You can naturally do other requests not just GET but POST, PUT, DELETE, HEAD and OPTIONS with the requests library.

And beside such basic requests you can provide additional information to a request like custom headers to send, cookies to add to the request or data for POST requests.

Why would someone send custom headers or even cookies? Well, that's because some websites filter for scraping bots. Those bots either do not use allowed user agents (which is sent in the request's header) or they do not send any information regarding this. In this case you can get your own header information and give it to the request.

Cookies are used if you communicate with a given website in a logged-in session where you have to send your authentication token every time you file a request. Here is one option to extract this token after authentication from the response's cookie jar or use session which is a sub-module of requests and handles such sessions for you where the cookies are sent to the server automatically. 

The documentation of the Requests module can be found here:


PeeWee ( is an ORM (Object-Relational Mapping) framework which comes in handy if you have an application where you have to fill data from objects (from class representations) to a relational database and vice versa.

Because it is easy to learn and use it can be a good alternative to SQLAlchemy if you just want to create a proof-of-concept in a short time.

import peewee

__author__ = 'GHajba'

db = peewee.SqliteDatabase('my_app.db')

class Book(peewee.Model):
    author = peewee.CharField()
    title = peewee.TextField()

    class Meta:
        database = db

if __name__ == '__main__':
    book = Book(author='Gabor Laszlo Hajba', title='Python 3 in Anger')
    for book in Book.filter(author="Gabor Laszlo Hajba"):

In the basic example above I create a database table, fill it with data and extract the contents of the table. Let's see how it is done in detail.


db = peewee.SqliteDatabase('my_app.db') 

line initializes an object with a database connection. It is an SQLite database in the same folder where you run the script (if it is not present it will be created).

The class Book describes the model which we want to map into the database. It extends peewee.Model which makes it available for ORM. This model has two fields which are both text representations. Naturally in a real-life example authors would be another model and the reference would be done through foreign keys.

The Meta class inside our model class tells peewee which database configuration to use.

In the main part of the script I create a table through the model definition. The parameter provided tell peewee to ignore if the table already exists.

Creating a book happens through the constructor of the model class. It accepts keyword arguments where the keys correspond to the model's fields.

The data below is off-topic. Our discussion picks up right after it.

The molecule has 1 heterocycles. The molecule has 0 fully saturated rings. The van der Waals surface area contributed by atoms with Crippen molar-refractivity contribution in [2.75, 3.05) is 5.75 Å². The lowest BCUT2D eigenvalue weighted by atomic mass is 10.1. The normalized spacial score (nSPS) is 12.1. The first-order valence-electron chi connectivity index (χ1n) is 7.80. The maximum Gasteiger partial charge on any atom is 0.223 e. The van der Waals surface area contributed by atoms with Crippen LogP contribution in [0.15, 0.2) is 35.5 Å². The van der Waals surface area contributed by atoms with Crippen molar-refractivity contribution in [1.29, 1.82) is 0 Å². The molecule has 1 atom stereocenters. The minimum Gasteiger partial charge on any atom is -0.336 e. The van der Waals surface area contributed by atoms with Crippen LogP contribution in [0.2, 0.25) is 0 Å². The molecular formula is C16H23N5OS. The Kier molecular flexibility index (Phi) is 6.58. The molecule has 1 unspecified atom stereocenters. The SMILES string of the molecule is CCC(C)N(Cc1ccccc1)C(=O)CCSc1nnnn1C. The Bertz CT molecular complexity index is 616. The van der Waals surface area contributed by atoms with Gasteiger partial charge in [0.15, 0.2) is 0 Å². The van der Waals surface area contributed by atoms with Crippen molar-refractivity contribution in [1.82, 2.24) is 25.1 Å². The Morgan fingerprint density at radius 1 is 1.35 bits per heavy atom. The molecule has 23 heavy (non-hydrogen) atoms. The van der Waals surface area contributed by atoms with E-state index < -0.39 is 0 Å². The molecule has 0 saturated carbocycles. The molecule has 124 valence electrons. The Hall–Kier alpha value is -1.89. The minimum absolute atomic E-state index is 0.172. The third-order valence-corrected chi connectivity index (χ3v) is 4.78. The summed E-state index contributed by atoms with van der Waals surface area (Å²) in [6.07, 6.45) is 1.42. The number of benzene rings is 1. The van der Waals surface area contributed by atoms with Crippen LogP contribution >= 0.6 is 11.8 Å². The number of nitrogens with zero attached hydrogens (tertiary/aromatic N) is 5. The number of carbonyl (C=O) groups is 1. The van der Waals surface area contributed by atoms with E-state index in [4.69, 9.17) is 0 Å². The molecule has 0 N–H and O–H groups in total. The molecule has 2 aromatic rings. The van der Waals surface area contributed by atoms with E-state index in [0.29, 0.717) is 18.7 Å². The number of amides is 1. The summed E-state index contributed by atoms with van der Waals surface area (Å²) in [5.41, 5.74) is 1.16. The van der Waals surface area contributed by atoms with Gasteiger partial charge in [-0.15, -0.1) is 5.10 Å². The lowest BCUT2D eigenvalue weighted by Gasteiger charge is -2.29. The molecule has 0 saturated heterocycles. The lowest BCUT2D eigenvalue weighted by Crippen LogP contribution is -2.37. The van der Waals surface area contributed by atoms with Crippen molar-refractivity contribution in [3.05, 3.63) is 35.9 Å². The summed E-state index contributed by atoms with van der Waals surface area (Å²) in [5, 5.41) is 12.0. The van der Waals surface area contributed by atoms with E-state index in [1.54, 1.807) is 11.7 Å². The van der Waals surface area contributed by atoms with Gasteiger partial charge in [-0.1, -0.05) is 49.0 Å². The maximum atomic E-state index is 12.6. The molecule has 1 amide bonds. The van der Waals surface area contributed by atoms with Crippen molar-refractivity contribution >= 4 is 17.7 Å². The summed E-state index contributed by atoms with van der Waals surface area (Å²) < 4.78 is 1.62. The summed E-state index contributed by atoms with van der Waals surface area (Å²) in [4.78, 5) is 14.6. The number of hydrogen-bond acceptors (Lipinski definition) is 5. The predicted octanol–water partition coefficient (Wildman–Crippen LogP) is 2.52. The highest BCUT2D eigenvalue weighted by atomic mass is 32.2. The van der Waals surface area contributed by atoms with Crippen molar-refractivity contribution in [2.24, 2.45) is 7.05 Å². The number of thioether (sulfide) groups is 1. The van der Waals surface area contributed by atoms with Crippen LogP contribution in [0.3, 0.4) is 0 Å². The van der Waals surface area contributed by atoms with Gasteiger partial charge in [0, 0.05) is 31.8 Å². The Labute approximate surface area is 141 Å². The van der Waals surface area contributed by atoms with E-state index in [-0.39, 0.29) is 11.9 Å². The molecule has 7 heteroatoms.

Calling the save() method on the newly created object will persist the information into the database.

In the for loop I display all books' titles where the author field matches the provided string.

If you run this sample application it will display Python 3 in Anger as many times as you have started this example script.

Naturally this is only the beginning where PeeWee can take you. My intention in adding this library to this article was to expand your library-set for ORM because SQLAlchemy is not the only way to map objects into relational databases.


PyGame ( is a library for creating games. I won't introduce the whole library in this article because I could write a book because there are so many options (and actually there are some books already out there which introduce you to PyGame). However I will give you a brief introduction how to install and run it with a simple example.

And by brief I mean really brief.

Installing the library is easy: pip install pygame. Here I have to mention that the last final stable release came out in 2009. Now it is in development again and the current (5th August 2016) available version is 1.9.2b8. I hope it will be released soon. From version 1.9.2 PyGame supports Python 3.2 and up therefore my examples are written in Python 3.5.

import pygame
from pygame.locals import *

__author__ = 'GHajba'

clock = pygame.time.Clock()

screen = pygame.display.set_mode((screen_width, screen_height))
pokemon = pygame.image.load('drowzee.png')

position = (start_x, start_y)

while True:


    for event in pygame.event.get():
        if not hasattr(event, 'key'):
        if event.key == K_ESCAPE:

    position = (position[0] + speed, position[1])
    screen.blit(pokemon, position)
    if position[0] > screen_width or position[0] < start_x:
        pokemon = pygame.transform.flip(pokemon, True, False)
        speed = -1 * speed

This is a basic example where we take an image and move it around the screen. Because Pokémon Go is currently all the hype, I have taken a Pokémon to showcase it here. Note that some of the code have been removed to show only the interesting parts.

I think this example is pretty straightforward. Where it needs some explaining is inside the endless loop. The clock.tick tells PyGame how much frames per second the application has (technically it tells the library to pause until 1/40th of a second has passed and with this it limits the number of ticks to 40 per second).

Filling the screen in black is to remove previous renderings from the screen. If you do not include this line you may end-up with something like this when running your code:


Bad for the app, isn't it?

Anyway, the most important part of this code above is inside the for loop. That's because it controls event handling from outside. It looks only for key events and if it is the Esc key (top left on your keyboard) it exits. Naturally you can handle here other keys or mouse clicks which could influence the displayed information (moving the Pokémon only when the user presses a key or clicks with the mouse).